The Rise of Tech Designed for Low-Income Americans
J Thoendell stashed this in Tech
Touchscreens and mobile interfaces have also advanced enough to make it easier for people to start taking advantage of technology. Just about anyone, from children to the elderly, can get started on a smartphone or tablet. That’s an improvement from before, where folks who were starting out with a computer would need to take classes to learn.
Tech education is also much more readily available. Online courses offer affordable ways to learn to code, and access to devices isn’t limited to just top-tier universities with big computer science budgets. These shifts in education can make it possible for low-income Americans to build their own tech solutions to problems. They’ll also be best positioned to give back to their own community when they succeed.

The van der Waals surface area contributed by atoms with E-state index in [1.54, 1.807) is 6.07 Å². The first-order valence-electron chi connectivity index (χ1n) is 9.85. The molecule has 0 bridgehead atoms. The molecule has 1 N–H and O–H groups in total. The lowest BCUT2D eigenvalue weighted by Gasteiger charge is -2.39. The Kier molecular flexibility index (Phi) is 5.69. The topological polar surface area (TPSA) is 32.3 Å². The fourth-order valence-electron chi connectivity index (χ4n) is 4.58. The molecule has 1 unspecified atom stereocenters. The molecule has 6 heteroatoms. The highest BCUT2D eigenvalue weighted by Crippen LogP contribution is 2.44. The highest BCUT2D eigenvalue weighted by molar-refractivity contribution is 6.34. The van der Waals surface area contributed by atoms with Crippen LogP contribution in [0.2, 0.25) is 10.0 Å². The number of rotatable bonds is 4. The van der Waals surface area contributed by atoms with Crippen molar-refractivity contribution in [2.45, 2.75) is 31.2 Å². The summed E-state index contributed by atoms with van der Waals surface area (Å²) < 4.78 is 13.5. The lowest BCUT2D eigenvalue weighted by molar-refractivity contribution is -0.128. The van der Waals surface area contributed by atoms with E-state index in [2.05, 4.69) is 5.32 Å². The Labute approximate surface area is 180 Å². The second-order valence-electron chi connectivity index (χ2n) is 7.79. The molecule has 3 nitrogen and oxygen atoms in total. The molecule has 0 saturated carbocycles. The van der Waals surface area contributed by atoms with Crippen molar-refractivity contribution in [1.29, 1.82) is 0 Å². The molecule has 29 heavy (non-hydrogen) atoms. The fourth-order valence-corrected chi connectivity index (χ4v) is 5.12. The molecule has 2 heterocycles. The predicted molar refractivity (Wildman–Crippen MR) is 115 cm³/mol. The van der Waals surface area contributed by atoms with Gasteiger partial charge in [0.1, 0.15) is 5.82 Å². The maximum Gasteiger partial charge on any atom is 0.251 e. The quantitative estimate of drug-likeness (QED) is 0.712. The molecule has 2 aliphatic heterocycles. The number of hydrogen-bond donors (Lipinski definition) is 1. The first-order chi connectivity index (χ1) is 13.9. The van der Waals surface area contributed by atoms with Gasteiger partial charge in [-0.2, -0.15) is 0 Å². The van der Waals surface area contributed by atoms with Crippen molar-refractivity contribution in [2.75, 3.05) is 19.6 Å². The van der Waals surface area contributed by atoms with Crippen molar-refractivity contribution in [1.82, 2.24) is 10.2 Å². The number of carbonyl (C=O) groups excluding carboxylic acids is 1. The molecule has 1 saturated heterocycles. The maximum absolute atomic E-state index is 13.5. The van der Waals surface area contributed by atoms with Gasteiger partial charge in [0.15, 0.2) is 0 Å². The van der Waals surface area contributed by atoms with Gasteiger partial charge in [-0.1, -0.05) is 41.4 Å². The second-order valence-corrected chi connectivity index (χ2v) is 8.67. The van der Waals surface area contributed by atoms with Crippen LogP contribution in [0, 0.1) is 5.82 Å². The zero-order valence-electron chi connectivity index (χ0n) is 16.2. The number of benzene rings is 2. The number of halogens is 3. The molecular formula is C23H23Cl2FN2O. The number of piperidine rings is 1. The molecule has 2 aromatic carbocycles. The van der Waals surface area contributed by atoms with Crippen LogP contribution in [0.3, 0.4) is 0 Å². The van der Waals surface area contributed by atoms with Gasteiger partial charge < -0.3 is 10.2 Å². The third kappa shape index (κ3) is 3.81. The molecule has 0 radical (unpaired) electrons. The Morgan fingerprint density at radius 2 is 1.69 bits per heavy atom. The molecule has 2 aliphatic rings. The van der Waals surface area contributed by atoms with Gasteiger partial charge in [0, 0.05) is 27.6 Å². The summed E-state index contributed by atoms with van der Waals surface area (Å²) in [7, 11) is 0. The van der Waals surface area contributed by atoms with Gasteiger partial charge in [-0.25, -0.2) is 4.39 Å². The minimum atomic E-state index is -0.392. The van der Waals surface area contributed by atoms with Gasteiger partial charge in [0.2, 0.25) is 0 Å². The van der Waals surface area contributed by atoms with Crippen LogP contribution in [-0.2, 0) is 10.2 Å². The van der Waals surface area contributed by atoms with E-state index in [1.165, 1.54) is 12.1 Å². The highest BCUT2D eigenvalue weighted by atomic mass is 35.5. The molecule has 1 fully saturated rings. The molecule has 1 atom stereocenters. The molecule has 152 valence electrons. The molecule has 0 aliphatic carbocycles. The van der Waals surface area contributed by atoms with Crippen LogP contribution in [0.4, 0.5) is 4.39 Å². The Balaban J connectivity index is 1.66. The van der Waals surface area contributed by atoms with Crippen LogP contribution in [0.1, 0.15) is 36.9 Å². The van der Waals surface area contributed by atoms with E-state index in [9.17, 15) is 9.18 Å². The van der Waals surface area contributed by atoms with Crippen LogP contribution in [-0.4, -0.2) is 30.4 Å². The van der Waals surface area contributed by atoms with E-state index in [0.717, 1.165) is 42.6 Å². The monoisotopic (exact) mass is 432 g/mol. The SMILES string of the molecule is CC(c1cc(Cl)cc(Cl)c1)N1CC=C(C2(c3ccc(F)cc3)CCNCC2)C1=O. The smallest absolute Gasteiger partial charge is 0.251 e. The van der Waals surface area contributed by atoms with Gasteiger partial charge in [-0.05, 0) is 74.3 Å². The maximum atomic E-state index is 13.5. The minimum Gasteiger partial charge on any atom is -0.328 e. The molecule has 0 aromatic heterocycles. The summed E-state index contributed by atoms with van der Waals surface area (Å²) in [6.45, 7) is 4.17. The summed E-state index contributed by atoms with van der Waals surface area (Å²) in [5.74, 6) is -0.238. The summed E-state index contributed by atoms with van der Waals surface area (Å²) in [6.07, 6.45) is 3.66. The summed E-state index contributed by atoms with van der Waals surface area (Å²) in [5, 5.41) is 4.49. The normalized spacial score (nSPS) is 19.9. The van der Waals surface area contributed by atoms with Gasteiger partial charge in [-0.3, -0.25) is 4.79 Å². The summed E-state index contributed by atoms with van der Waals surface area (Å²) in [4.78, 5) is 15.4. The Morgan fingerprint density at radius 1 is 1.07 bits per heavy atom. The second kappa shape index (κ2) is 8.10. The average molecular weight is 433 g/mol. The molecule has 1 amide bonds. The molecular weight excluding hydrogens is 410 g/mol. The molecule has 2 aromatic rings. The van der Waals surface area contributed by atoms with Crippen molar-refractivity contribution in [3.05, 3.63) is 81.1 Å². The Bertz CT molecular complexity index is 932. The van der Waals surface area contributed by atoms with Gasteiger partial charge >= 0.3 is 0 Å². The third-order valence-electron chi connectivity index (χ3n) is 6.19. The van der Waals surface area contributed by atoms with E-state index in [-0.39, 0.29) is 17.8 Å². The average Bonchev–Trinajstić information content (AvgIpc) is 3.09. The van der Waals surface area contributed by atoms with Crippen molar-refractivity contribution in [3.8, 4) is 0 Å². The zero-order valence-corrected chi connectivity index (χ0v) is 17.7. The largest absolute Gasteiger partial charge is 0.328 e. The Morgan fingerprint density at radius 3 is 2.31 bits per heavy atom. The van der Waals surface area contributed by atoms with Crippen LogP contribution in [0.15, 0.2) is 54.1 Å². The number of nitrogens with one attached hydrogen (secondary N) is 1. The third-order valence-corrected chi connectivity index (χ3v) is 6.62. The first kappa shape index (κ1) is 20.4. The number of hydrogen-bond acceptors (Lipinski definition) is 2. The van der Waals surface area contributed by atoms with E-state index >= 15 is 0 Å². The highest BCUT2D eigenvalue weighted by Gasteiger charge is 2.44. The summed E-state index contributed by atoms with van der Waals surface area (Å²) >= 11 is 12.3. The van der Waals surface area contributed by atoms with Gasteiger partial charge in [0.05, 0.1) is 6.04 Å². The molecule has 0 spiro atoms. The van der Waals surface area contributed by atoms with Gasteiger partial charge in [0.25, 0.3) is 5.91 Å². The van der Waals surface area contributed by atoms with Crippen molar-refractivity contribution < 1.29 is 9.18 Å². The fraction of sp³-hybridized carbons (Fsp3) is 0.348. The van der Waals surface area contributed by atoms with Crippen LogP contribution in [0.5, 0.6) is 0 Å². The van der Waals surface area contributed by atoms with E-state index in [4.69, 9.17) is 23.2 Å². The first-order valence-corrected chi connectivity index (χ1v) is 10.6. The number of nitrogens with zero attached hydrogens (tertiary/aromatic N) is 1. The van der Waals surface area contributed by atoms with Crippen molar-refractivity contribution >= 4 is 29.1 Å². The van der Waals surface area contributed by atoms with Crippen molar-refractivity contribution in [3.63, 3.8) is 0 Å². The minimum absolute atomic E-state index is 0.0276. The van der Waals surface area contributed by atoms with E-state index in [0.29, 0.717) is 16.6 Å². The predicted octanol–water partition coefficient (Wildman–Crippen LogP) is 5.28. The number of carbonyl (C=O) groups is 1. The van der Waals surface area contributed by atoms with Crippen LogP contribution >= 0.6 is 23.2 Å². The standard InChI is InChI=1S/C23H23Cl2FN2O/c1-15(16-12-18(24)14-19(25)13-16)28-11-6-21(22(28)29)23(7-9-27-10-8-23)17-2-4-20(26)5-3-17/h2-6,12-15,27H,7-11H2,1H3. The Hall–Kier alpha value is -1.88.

We’re encouraged by the growing number of companies that are seeing beyond their own circle of friends to create technology that can help the underprivileged. Thankfully, there are more founders working toward a positive social impact than we have the space to highlight. For this article, we spoke to the teams behind Blue Ridge Foundation’s Significance Labs, mobile wallet appWipit and international gift card service Quippi learn more about the joys and challenges of designing for America’s working class.
Stashed in: Poverty
I only realized recently that smartphones are affordable computers.
That a poor person in America is more likely to own a smartphone than a computer.